The reason for the establishment of the new church was the limited size of the Ode Kerk Church in the face of the city's growing population during the second half of the 14th century.
In 1408 the bishop Frederik van Blankenheim van Utrecht allowed the second church to be erected. In 1452 the church was damaged, and took years to rehabilitate it. Some of the last parts completed in the church were the stylistic elements of the Renaissance.
Today, the church does not provide church services for the community, but serves as a display space and historical monument. It hosts concerts, exhibitions and ceremonies, including those of the royal family. Admission is free.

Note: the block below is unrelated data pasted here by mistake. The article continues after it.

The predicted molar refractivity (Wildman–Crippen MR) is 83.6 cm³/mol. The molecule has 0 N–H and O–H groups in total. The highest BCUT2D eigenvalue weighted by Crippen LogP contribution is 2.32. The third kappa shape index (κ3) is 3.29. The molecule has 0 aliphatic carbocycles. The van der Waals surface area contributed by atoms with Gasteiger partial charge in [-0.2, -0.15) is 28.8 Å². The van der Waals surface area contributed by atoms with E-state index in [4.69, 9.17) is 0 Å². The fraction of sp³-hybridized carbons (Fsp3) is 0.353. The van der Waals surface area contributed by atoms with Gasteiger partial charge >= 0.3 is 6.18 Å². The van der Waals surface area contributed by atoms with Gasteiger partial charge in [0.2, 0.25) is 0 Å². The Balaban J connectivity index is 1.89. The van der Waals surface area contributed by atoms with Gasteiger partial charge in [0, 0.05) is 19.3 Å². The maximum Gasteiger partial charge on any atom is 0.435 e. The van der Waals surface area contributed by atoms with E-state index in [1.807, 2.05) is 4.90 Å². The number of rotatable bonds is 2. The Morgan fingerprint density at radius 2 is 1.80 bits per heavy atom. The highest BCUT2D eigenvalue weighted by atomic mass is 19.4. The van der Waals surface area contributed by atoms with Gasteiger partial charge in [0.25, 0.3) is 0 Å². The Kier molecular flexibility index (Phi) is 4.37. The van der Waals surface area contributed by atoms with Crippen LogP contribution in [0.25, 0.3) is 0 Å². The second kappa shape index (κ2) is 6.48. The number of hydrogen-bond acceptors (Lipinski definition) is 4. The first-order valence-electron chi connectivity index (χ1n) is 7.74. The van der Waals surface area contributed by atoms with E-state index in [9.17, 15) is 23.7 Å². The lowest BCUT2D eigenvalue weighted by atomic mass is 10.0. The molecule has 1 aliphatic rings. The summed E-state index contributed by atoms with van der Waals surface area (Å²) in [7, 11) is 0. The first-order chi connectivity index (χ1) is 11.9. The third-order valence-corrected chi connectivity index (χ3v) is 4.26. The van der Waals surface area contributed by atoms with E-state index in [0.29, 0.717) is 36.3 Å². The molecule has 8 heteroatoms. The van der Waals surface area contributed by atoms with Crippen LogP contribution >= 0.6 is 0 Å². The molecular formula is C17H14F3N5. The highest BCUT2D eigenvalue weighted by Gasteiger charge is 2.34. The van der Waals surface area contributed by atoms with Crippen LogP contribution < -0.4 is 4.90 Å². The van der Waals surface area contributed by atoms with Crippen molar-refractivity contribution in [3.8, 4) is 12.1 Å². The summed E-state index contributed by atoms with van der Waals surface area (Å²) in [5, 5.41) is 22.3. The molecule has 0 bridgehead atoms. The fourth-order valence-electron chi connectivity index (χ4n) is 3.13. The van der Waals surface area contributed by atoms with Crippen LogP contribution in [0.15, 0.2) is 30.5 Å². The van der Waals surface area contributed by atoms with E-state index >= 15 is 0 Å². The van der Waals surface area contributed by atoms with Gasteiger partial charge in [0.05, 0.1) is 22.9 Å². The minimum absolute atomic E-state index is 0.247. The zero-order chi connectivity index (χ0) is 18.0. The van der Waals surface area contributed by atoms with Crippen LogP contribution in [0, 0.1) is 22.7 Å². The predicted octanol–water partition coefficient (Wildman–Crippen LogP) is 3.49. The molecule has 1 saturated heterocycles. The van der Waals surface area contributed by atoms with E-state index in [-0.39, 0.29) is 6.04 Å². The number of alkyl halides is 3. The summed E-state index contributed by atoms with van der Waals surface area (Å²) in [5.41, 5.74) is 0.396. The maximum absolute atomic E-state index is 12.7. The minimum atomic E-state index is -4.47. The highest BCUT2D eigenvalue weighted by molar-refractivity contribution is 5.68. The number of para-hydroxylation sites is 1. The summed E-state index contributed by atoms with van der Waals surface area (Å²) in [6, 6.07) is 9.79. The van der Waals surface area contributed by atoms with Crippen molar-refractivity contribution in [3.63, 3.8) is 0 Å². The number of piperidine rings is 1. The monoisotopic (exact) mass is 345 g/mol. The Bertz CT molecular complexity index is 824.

Queen Beatrix passed the crown to her eldest son - William Alexander, after 33 years of royalty, at a spectacular coronation ceremony. This was the first ceremony in Holland in the past 122 years. The coronation ceremony was held in this church, De Nieuwe Kerk, with the participation of distinguished guests and guests only. During the ceremony, the King swore allegiance to the Parliament. There was great joy and excitement in the streets of the Netherlands, to the point of heavy security to maintain order. The air space over the capital was also closed for three days.